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The JESSIE READMAN departed Gravesend on 8 August 1885, and arrived in Auckland on 21 November 1885, with Captain Gibson in command.


Transcribed from the Auckland Star, 21 November 1885, Page 2



The ship Jessie Roadman, under the S.S. and A. Company's flag, arrived in port this morning, and dropped anchor off the end of Queenstreet Wharf. The vessel is in charge of Capt. Gibson, Mr Roger is chief officer, and Mr Hill second officer. She brings a large general cargo as per import list, also a number of passengers, all in good health. The ship has had some very bad weather, but arrived in port in excellent trim. Captain Gibson reports of the voyage as follows: Left London on August 7, and Gravesend on the 8th; anchored in the Downs till Thursday, the 13th, during which time it blew hard from the westward. Left with light westerly wind, working to about east light. Landed pilot off Portland Bill on the 15th, and had light winds from about W.S.W. till the 29th, in 29 N. 13'15 N., where a light breeze from the N.E. set in. Had to steer west for two days to get round the Canary Islands, passing within miles of Palma on the night of the 31st. The N.E. trades were very light, leaving us on the 9th Sept. in 11 N. 27 W. Had light, variable winds till the 17th in 3'35 N, 19'41 W., where we picked up the S.E. trades. Crossed the Equator on Sunday, Sept. 20 in 21'31 W. Had the usual performance at Neptune, etc., also, sports, such as climbing the greasy pole, etc. The winds proved squally with a nasty head sea, and were lost on Sept. 29 in 22 S. 32 W. Hot northerly wind same evening, with very unsettled weather. October 2 and 3 the weather was very dirty, accompanied with heavy thunder and lightning in all directions. At midnight on both dates furious squalls struck the ship, the flrst one taking away the upper main-topsail, mizzen-topsail, etc., and the last luckily did no harm, the ship running dead before it under lower-topsail and foresail. Crossed the meridian of Greenwich on the 10th in 39 S.. weather still very unsettled. Passed the meridian of the Cape on October 14 in 42' S. with fair W. winds, which continued more or less till the 27th, when a fresh gale from the N.E., accompanied by a very high sea, set in, the ship reaching on the port tack. The wind then backed to N.W., and blew a hard gale, with too much northerly sea to run. At 10 a.m. on the 28th the wind flew into about S.S.E., and blew hard for a few hours during which the ship was reaching or hove-to for 48 hours. The wind then went into the westward again, and moderate winds continued until Nov. 8, when we had a strong N. W. gale for about 8 hours. The wind then went into the west, blowing hard gale, with mountainous sea. Ran before it, and did no damage. Strong S.W. winds and heavy hail squalls followed until the 12th, when Tasmania was rounded. After that had one day of unsteady wind from W. to N.W., fresh, and lasting until Thursday last at 7 a.m., when the Three Kings were sighted. Wind then hauled to W. Cape Brett was passed on Friday at noon, and the anchor was dropped in harbour early this morning, the passage having occupied 99 days from the Downs.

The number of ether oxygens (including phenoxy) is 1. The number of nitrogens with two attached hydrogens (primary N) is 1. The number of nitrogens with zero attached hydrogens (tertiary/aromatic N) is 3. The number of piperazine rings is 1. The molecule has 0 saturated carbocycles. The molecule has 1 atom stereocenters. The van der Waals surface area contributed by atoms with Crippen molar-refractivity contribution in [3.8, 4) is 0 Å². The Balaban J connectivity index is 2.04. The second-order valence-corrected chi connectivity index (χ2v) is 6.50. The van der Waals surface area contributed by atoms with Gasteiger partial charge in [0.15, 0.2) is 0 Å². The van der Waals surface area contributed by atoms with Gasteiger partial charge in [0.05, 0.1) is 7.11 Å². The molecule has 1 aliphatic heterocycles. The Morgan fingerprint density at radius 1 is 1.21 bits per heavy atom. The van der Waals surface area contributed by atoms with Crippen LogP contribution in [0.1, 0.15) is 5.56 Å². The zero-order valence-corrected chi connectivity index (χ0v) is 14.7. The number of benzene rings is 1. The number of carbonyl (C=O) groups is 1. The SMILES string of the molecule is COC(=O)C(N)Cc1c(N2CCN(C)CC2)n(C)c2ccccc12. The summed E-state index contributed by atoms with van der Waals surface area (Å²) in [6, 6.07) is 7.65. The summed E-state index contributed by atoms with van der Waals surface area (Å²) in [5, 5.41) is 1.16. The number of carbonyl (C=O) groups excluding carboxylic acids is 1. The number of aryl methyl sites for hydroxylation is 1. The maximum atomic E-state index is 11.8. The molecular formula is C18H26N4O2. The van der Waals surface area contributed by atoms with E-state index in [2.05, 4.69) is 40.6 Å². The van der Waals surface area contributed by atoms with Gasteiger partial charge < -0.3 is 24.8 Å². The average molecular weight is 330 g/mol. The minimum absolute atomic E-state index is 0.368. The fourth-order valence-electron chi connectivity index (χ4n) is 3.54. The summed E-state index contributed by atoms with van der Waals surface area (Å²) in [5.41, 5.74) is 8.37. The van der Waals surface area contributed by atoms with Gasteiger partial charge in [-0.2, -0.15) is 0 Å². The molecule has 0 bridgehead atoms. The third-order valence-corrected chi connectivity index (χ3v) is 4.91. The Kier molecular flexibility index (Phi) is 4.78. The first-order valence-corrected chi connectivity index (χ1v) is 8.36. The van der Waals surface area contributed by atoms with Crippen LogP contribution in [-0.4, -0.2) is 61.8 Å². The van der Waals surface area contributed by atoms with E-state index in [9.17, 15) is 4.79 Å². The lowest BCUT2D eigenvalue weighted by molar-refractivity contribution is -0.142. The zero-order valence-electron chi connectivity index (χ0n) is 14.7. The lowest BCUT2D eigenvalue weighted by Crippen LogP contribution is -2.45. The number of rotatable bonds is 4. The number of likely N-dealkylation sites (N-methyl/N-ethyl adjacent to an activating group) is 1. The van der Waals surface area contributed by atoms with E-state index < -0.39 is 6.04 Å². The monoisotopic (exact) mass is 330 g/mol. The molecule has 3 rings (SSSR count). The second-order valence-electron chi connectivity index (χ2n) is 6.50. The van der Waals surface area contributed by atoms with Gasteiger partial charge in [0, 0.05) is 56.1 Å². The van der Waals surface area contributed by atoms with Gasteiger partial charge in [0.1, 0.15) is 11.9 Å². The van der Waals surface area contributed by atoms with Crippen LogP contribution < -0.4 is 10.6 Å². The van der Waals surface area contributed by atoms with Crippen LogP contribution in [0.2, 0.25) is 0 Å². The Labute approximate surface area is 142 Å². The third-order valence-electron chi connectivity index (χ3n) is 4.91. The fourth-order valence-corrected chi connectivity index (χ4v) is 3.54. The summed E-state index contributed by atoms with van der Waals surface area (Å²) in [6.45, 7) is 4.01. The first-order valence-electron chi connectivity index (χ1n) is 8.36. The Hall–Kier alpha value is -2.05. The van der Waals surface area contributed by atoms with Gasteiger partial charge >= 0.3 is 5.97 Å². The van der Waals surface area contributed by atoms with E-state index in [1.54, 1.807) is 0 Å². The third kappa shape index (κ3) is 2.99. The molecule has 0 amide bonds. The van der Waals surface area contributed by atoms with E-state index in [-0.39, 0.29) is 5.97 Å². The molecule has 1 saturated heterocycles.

Passengers :-


Mr. Rugby,

Mr. Brown,

Miss Axtell,

Second Cabin:

Thomas Dawes, Mrs. L. Dawes,

A. McKay, Mrs. McKay, Miss McKay,

Thomas Young,

Miss M. Winn, Miss A. Winn, Wm. Winn,

C. W. Wycherly, Mrs. Wycherly, Charles, Alfred, Jessie, Hannah, Henry, Grace, Clement, Mercy, Arthur, and Ernest Wycherly,

J. G. Osborne (Osborn), Mrs. Osborne (Osborn),

W. G. Henry,

E., Mary L., Edith, and John G. Osborne (Osborn),

Miss Jane Reid (Reed),

Albert Satman, and Mrs. M. Satman, Wm. and Elizabeth E. Satman,

Alice, Alfred, and Charles Doward.

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